In for the Win/Win: How to Negotiate Facility Contracts
26 Aug, 2014By: Kathleen A. DeMarco
Executing sports events includes the important task of negotiating facilities contracts. Although these contracts are integral to the overall success of an event, many event managers don’t enter contract negotiations with enthusiasm, much less with confidence.
A planned approach can lead to confident negotiations. You’ll better understand, communicate and ultimately meet your event’s logistical and financial goals, and you’ll establish a positive working relationship with the facility, which will be crucial as your event moves from contract to competition.
Think of facilities contract negotiations not just as the back-and-forth of getting the contract language right but as a multi-step process that begins well before you sit down to hash out the deal. You have the opportunity to establish your value as a customer—and thus, your negotiating power—at the outset of the process, and some planning and preparation will help you start off strong.
Start by Understanding the Facility’s Goals
All facilities, public and private, need to earn a profit, and they have operating, maintenance, staffing, financing and other fixed and variable costs that impact profits. Recruiting, booking and retaining event accounts is the lifeblood of a facility’s profitability heartbeat. Facilities booking managers, when presented with a potential piece of business, will start their evaluation by examining the revenue streams that an event represents. Publicly-owned facilities will also be looking at the economic benefits an event will bring to its wider community.
Understanding that your request to use a facility will be considered based in large part on how your business can help the facility meet profitability goals will help you present your case as an attractive piece of business. Learn as much as you can about your target facility’s ownership structure, occupancy rates, square footage costs, and other factors that impact its profitability, and consider how your event can support the facility’s profitability goals. By doing this, you’ll gain an understanding of potential areas for negotiations.
Do Your Homework
Next, assemble data from your past events on all revenue streams it produced, both for the facilities and for its local communities (attendance fees, facility fees, concessions, parking, hotel room nights, meals and incidentals, sponsorships and the like). You’ll also need a detailed event history, going back five years or five events ideally, tracking consistent year-to-year data on your dates, locations, facilities and square footage used, rates/fees paid, attendance, participation, and concessions revenue numbers. Include contact information for past facilities used. This intelligence will become integral in developing your Request for Proposal (RFP) and presenting your event in a manner that communicates its potential value.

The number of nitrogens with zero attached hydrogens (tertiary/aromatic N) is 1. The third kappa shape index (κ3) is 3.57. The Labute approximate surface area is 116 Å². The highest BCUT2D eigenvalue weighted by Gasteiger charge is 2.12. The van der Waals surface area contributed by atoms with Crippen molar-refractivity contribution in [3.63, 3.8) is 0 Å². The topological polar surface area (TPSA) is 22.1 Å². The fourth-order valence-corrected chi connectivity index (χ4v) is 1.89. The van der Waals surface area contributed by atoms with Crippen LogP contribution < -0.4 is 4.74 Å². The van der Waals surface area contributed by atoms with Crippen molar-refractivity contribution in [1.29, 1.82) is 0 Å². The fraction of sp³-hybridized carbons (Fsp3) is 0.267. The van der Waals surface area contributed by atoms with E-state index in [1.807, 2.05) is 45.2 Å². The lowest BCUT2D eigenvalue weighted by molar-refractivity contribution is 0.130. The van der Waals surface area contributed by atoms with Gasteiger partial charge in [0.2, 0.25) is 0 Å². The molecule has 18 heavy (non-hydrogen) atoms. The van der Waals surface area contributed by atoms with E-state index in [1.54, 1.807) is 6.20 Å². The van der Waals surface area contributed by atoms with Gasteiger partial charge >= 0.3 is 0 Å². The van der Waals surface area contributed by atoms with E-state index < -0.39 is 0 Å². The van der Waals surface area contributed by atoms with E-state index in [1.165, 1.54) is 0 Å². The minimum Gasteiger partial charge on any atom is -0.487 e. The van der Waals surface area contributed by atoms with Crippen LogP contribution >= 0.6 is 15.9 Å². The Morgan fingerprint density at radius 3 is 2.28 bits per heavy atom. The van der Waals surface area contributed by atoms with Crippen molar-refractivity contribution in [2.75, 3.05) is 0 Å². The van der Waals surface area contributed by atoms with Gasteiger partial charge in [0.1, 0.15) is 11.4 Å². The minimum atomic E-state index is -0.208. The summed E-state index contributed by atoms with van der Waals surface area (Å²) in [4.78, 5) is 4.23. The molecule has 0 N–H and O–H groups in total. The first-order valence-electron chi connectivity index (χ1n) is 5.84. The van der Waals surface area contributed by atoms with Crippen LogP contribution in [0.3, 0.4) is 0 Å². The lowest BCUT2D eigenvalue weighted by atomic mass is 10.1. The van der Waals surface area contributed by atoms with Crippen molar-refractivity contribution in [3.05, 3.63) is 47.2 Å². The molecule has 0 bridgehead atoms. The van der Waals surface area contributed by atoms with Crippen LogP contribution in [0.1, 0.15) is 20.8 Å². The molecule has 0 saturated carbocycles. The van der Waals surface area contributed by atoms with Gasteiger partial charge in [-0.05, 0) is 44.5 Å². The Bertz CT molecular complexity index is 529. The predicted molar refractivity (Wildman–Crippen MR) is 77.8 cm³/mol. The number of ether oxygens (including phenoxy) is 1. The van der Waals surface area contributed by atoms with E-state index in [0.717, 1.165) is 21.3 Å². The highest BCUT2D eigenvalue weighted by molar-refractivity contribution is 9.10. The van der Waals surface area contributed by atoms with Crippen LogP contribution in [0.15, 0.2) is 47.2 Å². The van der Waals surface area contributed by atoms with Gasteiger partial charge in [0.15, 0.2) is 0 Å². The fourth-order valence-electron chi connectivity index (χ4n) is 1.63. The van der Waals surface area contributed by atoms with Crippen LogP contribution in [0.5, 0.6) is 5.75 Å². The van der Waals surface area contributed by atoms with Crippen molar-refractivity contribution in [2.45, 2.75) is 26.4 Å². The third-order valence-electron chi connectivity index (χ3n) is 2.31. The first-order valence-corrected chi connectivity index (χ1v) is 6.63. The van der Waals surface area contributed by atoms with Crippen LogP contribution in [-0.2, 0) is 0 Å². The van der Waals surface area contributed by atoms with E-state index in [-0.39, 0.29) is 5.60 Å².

Reach out to event producers who’ve held events in your target host facility, especially those who have produced events similar to yours in terms of sport, space needs, attendance and seasonal dates. Talk to them about facility performance–where did the facility shine? Did it underperform anywhere? Would the event return to that facility? Also, ask about any special or extraordinary concessions they were able to negotiate with the facility for their event. If they got something good, they’ll be sure to share it.
Contact the local CVB, Chamber of Commerce or sports commission for information about your target facility’s occupancy and performance. Don’t forget to ask what value these organizations can add to the equation; they exist to bring in sports business, and building a relationship early could be beneficial in the negotiations process.
Showcase Your Value in Your RFP
Facilities booking managers will seek all kinds of events across all markets to fill their calendar, and the RFP is the tool they’ll use to evaluate each potential piece of business. Your RFP will likely compete with others, so make it count as a tool to get your business noticed, and to set the stage for sound negotiations.